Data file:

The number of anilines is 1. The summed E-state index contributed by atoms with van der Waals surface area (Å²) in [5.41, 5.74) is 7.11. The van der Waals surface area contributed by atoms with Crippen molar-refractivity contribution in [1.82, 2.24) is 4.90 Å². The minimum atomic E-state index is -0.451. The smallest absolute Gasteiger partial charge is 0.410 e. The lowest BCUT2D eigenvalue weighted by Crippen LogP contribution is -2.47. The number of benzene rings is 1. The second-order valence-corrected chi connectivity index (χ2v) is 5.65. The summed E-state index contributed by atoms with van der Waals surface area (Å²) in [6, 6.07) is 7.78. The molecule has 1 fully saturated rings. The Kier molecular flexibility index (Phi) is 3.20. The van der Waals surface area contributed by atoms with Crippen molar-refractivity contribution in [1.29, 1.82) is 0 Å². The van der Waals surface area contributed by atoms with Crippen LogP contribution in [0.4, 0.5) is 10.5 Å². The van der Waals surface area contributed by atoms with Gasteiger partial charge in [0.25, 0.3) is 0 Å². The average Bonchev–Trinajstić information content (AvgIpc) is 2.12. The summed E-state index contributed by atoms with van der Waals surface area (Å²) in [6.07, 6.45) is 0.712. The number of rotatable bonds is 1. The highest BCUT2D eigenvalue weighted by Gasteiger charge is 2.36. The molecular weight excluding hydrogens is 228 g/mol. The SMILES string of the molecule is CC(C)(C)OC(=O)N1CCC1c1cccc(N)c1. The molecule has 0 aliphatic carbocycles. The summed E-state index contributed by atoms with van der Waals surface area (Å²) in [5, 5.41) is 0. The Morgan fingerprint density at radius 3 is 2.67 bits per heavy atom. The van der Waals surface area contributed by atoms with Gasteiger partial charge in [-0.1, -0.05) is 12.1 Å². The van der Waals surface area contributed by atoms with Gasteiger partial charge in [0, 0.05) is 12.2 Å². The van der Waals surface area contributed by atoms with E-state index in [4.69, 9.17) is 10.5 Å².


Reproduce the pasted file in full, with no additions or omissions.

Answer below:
The number of anilines is 1. The summed E-state index contributed by atoms with van der Waals surface area (Å²) in [5.41, 5.74) is 7.11. The van der Waals surface area contributed by atoms with Crippen molar-refractivity contribution in [1.82, 2.24) is 4.90 Å². The minimum atomic E-state index is -0.451. The smallest absolute Gasteiger partial charge is 0.410 e. The lowest BCUT2D eigenvalue weighted by Crippen LogP contribution is -2.47. The number of benzene rings is 1. The second-order valence-corrected chi connectivity index (χ2v) is 5.65. The summed E-state index contributed by atoms with van der Waals surface area (Å²) in [6, 6.07) is 7.78. The molecule has 1 fully saturated rings. The Kier molecular flexibility index (Phi) is 3.20. The van der Waals surface area contributed by atoms with Crippen molar-refractivity contribution in [1.29, 1.82) is 0 Å². The van der Waals surface area contributed by atoms with Crippen LogP contribution in [0.4, 0.5) is 10.5 Å². The van der Waals surface area contributed by atoms with Gasteiger partial charge in [0.25, 0.3) is 0 Å². The average Bonchev–Trinajstić information content (AvgIpc) is 2.12. The summed E-state index contributed by atoms with van der Waals surface area (Å²) in [6.07, 6.45) is 0.712. The number of rotatable bonds is 1. The highest BCUT2D eigenvalue weighted by Gasteiger charge is 2.36. The molecular weight excluding hydrogens is 228 g/mol. The SMILES string of the molecule is CC(C)(C)OC(=O)N1CCC1c1cccc(N)c1. The molecule has 0 aliphatic carbocycles. The summed E-state index contributed by atoms with van der Waals surface area (Å²) in [5, 5.41) is 0. The Morgan fingerprint density at radius 3 is 2.67 bits per heavy atom. The van der Waals surface area contributed by atoms with Gasteiger partial charge in [-0.1, -0.05) is 12.1 Å². The van der Waals surface area contributed by atoms with Gasteiger partial charge in [0, 0.05) is 12.2 Å². The van der Waals surface area contributed by atoms with E-state index in [4.69, 9.17) is 10.5 Å².